The Center for Intercultural Dialogue began publishing a series of case studies, titled Constructing Intercultural Dialogues, in 2017, because the world needs more people to listen to one another and to think about what they share rather than quite so many people making false assumptions about others. We must work to promote social cohesion (that is, emphasizing similarities across group boundaries) rather than leaving uncontested the frequent assumption that all cultural Others have different agendas and share few of our values.
The goal of this publication series is to invite a wide range of people to tell the story of a time when intercultural dialogue occurred, providing models for those who do not frequently participate in such dialogues. Intercultural dialogue is jointly constructed by participants, requiring cooperation to engage in new and different ways of interacting. This series is designed to harvest the knowledge gained by those who have engaged in intercultural dialogues and share it publicly. As with all publications on this site, these are available for free; just click on the thumbnail to download a printable PDF. They may be downloaded, printed, and shared as is, without changes, without cost, so long as there is acknowledgment of the source. If you are interested in writing up your own experiences, send an email to the series editor, Wendy Leeds-Hurwitz.
The following is a list of all case studies published to date, shown in the order in which they were published. Click on the title of the case study that interests you to see and download that PDF.
Case Study #1: Lullabies by Johanna Maccioni (creating connections across cultural boundaries through shared experiences, such as lullabies)
Case Study #2: Reconciliation by Maria Flora Mangano (on reconciliation across national boundaries through dialogue despite a history of war; also available in Italian)
Case Study #3: Intergroup Dialogue and Service Learning: Students as Facilitators by Sara DeTurk (using a senior capstone class on training and group facilitation to encourage intercultural dialogue)
Case Study #4: “America the Beautiful” by Nilanjana Bardhan (opening up to dialogue in an intercultural communication class)
Case Study #5: Intercultural Dialogue and Deaf HIV/AIDS by Leila Monaghan (examines the complications of interpreting across not only multiple cultures and multiple sign languages, but in a context of an HIV/AIDS conference)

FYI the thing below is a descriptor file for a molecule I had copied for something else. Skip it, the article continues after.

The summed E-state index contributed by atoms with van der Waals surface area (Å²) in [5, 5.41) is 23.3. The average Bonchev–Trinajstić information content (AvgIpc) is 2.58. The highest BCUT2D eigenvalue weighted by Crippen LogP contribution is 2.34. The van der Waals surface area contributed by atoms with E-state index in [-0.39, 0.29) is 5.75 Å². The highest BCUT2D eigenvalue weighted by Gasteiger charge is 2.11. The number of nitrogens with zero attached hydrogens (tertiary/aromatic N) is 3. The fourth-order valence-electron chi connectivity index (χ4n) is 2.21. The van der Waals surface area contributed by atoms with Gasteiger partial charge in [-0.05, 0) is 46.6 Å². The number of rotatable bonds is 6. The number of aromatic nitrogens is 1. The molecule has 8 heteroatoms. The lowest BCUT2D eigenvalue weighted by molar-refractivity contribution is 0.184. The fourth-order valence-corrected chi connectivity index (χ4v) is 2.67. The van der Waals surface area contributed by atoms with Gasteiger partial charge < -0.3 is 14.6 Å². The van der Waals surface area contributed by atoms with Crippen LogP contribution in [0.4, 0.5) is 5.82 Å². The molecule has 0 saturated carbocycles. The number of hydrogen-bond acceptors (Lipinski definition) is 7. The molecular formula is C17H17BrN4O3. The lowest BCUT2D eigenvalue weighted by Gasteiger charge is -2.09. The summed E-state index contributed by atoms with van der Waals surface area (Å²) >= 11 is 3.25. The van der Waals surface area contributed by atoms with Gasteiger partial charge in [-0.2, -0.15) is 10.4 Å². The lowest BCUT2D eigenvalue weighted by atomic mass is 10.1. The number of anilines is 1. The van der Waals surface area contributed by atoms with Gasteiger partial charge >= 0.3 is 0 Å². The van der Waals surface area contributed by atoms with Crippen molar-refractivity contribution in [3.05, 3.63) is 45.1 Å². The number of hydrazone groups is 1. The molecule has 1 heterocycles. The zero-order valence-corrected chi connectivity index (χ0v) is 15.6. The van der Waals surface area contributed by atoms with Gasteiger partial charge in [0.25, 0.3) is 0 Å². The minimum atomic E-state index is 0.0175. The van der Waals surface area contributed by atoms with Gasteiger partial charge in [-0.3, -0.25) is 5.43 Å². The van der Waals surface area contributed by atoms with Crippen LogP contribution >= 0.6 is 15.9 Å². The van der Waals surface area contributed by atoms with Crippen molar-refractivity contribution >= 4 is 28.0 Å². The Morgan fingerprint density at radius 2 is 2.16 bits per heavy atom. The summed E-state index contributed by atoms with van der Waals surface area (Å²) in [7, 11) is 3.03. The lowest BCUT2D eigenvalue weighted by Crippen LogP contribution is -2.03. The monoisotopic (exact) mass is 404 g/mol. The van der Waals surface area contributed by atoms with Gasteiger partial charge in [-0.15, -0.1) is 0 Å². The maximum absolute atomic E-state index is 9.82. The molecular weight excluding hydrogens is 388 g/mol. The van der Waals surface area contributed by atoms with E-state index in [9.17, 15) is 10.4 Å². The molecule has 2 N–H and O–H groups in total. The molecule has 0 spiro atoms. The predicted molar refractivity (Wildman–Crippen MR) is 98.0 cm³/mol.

Case Study #6: The Privilege of Listening First by Elizabeth S. Parks (what constitutes good listening within a Deaf cultural context and who gets to speak or listen first)
Case Study #7: When the East Meets the Middle East by Lauren Mark (describes the issues raised by serving as an interpreter between Israeli and Chinese teams)
Case Study #8: A Flying Miracle by Inga Milēviča (shows how the universal characteristics of fairy tales served to assist Finnish students in learning Russian)
Case Study #9: Intercultural Dialogue as an Activity of Daily Living by Maria Flora Mangano (shows how intercultural dialogue fits into our lives even in brief interactions, rather than only during formally organized events)
Case Study #10: Let’s talk about feelings in the newcomer ESOL classroom! by Luis Javier Pentón Herrera (presents results of a study of students in an English for Students of Other Languages course)
Case Study #11: Creating Connection through Intercultural Dialogue Partners by Tasha Souza (describes pairing intercultural communication students with those in ESL courses as a way to encourage “mindful dialogue across difference.”)
Case Study #12: Transcultural Education in Context by Mohammed Guamguami (describes an international collaboration within an educational setting).
Case Study #13: A Dialogue about Caste: Managing Uncomfortable Conversations by Pratha Shetty (how to manage the sorts of difficult conversations that frequently occur when members of different cultural groups interact, even when everyone has the best of intentions).
NOTE for students: As these are written by faculty members or advanced graduate students, they may be used as resources in academic papers (unless your professor in a particular course tells you otherwise). The citation format in APA for any of these published in English would be:
• Maccioni, J. (2017). Lullabies. Constructing Intercultural Dialogues, 1. Available from:
If you have a case study you would like to share, send an email to the series editor, Wendy Leeds-Hurwitz. If you would like to translate one or more of the case studies into any language other than English, send an email about that.
There are many, many relevant publications by others, of course. As we notice these, they are added to the list of Readings in ICD posted to this website. If you would like to nominate some of your own publications, or those you are reading, to be added to the list, send an email. We occasionally publish book notes to the CID website, so if you wish to write one, let us know which book, and what you perceive as its relevance to intercultural dialogue.
This work is licensed under a Creative Commons Attribution-NonCommercial-NoDerivatives 4.0 International License.